When out walking our dogs lately — they alternate walks since together they are stinkers — I have noticed an intensifying number of American flags being displayed.

We’re flag-flyers and my immediate feeling, seeing four or five consecutive homes with the Stars and Stripes in the wind, was appreciation. But as Hugo (mixed poodle mutt) or Rue (golden doodle) and I neared home, I wasn’t inclined to go into the front hall closet, pull out the flag and display it in a sort of unifying declaration against the COVID-19 pandemic.

Do I feel unified with my neighbors? Absolutely. With my colleagues here at the Journal? Yes. I feel connected to Oak Park and River Forest with the straight information officials pump out and the ways residents are connecting. I feel kinship with the city of Chicago and a mayor who is tough as nails but surprises me with a sense of humor and delights me as a true White Sox fan. I even feel part of the state of Illinois — shout-out to Rantoul and Dwight and Cairo — portions of the state I have always felt bifurcated from. 

So if I had a Chicago flag (and it’s a darned good flag) or a State of Illinois flag (have no recollection of it but it must exist), I’d happily display them from the porch.

I’m stuck though, and pretty sick that I’m stuck, on the American flag.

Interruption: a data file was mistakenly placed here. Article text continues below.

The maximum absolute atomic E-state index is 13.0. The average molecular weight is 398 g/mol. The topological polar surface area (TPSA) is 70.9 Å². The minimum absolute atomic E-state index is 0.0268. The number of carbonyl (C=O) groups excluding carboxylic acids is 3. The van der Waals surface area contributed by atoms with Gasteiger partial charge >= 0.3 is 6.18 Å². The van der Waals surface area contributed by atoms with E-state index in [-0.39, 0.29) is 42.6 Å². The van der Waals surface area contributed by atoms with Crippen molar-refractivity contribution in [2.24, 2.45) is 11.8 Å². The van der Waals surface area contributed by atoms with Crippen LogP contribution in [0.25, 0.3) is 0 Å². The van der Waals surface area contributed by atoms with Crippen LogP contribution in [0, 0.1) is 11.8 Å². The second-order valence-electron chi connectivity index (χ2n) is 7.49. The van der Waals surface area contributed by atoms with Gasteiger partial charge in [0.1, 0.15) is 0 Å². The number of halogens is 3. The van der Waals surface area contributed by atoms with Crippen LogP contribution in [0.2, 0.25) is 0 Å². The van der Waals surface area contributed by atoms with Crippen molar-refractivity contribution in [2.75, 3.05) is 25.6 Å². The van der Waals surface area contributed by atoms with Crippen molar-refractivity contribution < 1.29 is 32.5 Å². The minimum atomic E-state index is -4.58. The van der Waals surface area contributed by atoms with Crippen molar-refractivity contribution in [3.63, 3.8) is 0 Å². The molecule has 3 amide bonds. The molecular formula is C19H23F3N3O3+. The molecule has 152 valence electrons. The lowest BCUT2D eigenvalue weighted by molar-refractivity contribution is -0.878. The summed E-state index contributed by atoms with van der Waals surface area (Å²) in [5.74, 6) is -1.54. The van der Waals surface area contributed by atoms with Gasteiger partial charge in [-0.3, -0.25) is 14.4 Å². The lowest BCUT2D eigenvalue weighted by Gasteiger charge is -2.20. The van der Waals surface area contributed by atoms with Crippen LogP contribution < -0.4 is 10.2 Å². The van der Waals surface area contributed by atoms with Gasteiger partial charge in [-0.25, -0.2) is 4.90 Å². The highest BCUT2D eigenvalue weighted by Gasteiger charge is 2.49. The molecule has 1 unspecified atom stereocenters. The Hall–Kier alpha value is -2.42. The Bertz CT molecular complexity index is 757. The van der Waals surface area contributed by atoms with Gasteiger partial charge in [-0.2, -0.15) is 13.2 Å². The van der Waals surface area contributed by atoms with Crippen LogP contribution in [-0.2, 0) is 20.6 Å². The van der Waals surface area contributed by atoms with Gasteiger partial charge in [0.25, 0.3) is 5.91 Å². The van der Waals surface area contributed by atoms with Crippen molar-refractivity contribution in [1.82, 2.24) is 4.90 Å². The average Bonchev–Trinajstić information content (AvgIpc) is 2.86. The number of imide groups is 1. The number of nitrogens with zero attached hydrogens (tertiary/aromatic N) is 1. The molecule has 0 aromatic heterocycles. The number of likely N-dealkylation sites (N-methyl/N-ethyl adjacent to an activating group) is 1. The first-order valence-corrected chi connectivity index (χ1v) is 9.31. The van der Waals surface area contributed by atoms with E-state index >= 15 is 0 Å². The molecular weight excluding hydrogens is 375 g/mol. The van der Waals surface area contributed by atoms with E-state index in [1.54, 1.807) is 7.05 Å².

I’ve flown the flag when it felt that those on the right wanted to question my right to it. 

We broke it out after 9/11. We flew it at the start of the Iraq war. (Yes, I know.) It was up for months when the economy imploded in 2008. When conflict came, flying the flag was succor for our savaged hearts, a declaration of faith in our collective future.

Today the pain of the pandemic is more massive than any of those conflicts. More death and illness. More danger on the frontlines of health care.

 As data accumulates, the disheartening, unsurprising truth is that our health and our illness is separating us, as always, by class and by race. The percentage of African Americans dying of the virus is completely disproportionate to the population. It is access to health care, which isn’t fair or equal. It is working people still stocking shelves or cooking takeout at great risk, while newspaper publishers can pound a keyboard from safe havens.

We face pervasive and justifiable fear. An economy screeched to a standstill. In reality, near full uncertainty on a timeline for recovery. It isn’t going to be by Easter, obviously.

And all of this under the leadership of a president who is frighteningly incompetent, personally failed, who can’t tell the truth to save our lives, and who will go to his ruin still trying to divide us.

Well I’m divided. Fully divided. Don’t have it in me to declare unity with the utter chaos his government has brought to a widely predicted pandemic. Can’t watch the news. Can’t stop watching the news. Absolutely cannot watch his daily unreality show in the late afternoon. Can’t believe the cable channels give up almost two hours a day for his lies and his blathering.

In this horror show, in my reaction to it as reflected in our glorious flag, I am not alone. 

And so to every person flying the Stars and Stripes, bless you. I’ll credit you with being a better person than I am in this moment. But I just don’t have it in me.

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Dan Haley

Dan was one of the three founders of Wednesday Journal in 1980. He’s still here as its four flags – Wednesday Journal, Austin Weekly News, Forest Park Review and Riverside-Brookfield Landmark – make...

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